To uncover long-term trends in the farm labor supply from rural Mexico and their implications for California farms and rural communities. This project has two components. The first is to continue our work “unpacking” a negative trend in the farm labor supply, which we identified using panel econometric methods with support from a Giannini Minigrant in 2013-14, and explore the implications for specific California crops, by integrating labor into a detailed crop production model. We will estimate the relative contributions of developments in Mexico, including the expansion of rural education and nonfarm economic growth; US border enforcement; drug-related violence along the US-Mexico border; and sector- and location-specific migration networks in explaining the significant decline in rural Mexicans’ probability of doing farm work. We will simulate the implications of this decreasing farm labor supply on specific crops (in collaboration with Richard Howitt and Josue Medellin). The second component (with Katrina Jessoe) will expand work initiated in 2013 on the impacts of weather shocks on labor allocations in rural Mexico, including migration to the US. Our early findings already have been presented at several conferences and workshops. They indicate that an increase in harmful degree days in rural Mexico, particularly at the start of the maize-growing season, negatively impacts both farm and nonfarm employment and increases emigration pressures. Both components will be the basis for constructing long-term projections of changes in the supply of farm labor to Mexican and US farms, the implications for California agriculture, and the role of immigration policy in an era of less abundant farm labor.

Summary of Results
Charlton (2014) and Charlton and Taylor (2015). They were presented at the UC Davis “Frontiers of Immigration International Conference” on January 22, 2015, and they appeared in The Wall Street Journal the following day. They also have been presented to grower and farm labor conferences, including the 2015 Oregon Wine Symposium, the Harvard University Farm Labor Challenges conference (November 2014), the “Farm Labor and the ALRA at 40” conference (2015), and the Banco de Mexico (2014).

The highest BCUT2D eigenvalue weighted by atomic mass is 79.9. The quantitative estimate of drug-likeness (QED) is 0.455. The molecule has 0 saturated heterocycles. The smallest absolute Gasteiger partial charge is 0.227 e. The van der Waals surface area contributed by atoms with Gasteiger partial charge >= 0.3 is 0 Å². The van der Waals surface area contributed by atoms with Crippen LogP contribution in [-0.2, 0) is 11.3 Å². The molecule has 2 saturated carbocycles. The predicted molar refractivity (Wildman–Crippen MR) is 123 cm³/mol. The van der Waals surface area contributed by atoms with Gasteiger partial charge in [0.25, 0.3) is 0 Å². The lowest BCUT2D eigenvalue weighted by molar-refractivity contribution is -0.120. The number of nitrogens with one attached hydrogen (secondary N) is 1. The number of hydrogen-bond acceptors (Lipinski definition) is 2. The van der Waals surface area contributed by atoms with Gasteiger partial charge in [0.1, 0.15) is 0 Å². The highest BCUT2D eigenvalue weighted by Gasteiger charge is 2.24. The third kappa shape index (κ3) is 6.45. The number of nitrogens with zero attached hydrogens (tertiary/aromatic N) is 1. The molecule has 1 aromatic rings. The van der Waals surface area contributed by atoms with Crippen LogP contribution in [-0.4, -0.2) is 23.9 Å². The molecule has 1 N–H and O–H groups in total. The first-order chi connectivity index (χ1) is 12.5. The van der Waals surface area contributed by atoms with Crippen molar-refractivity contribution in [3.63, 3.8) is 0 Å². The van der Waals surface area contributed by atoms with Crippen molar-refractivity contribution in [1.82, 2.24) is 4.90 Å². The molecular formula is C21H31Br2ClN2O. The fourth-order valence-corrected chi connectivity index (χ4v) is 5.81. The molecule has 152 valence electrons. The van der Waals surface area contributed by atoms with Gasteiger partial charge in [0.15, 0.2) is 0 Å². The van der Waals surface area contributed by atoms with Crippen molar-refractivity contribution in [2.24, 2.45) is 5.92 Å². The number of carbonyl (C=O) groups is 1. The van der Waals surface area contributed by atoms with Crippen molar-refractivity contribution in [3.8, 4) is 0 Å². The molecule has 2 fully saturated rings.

In a related study (Jessoe, Manning, and Taylor), we find evidence that rural Mexicans are less likely to work locally in years with a high occurrence of extreme heat. This reduction is largely due to a decline in non-farm labor and wage work. Extreme heat increases migration within Mexico from rural to urban areas, particularly at the height of the growing season, and international migration to the U.S. Findings from this study were presented at the Agricultural & Applied Economics Association’s 2014 AAEA Annual Meeting in Minneapolis, and the Fifth World Congress of Environmental and Resource Economists.


The Safe Drinking Water Act and Water Quality: The Case of Nitrate Contamination in the Salinas Valley and Tulare Lake Basin

  • Katrina Jessoe


Price and Non-price Instruments for Water Conservation in California

  • Katrina Jessoe


This research focused on three water pricing policies introduced by the city of Davis between 1996 and 2006: a switch from a uniform to an increasing block pricing structure; the introduction of a second block for single family residential households; and a change in the sewer rate structure. Our results indicate that each policy led to water conservation and suggest that a doubling of prices would on average reduce consumption by 12%.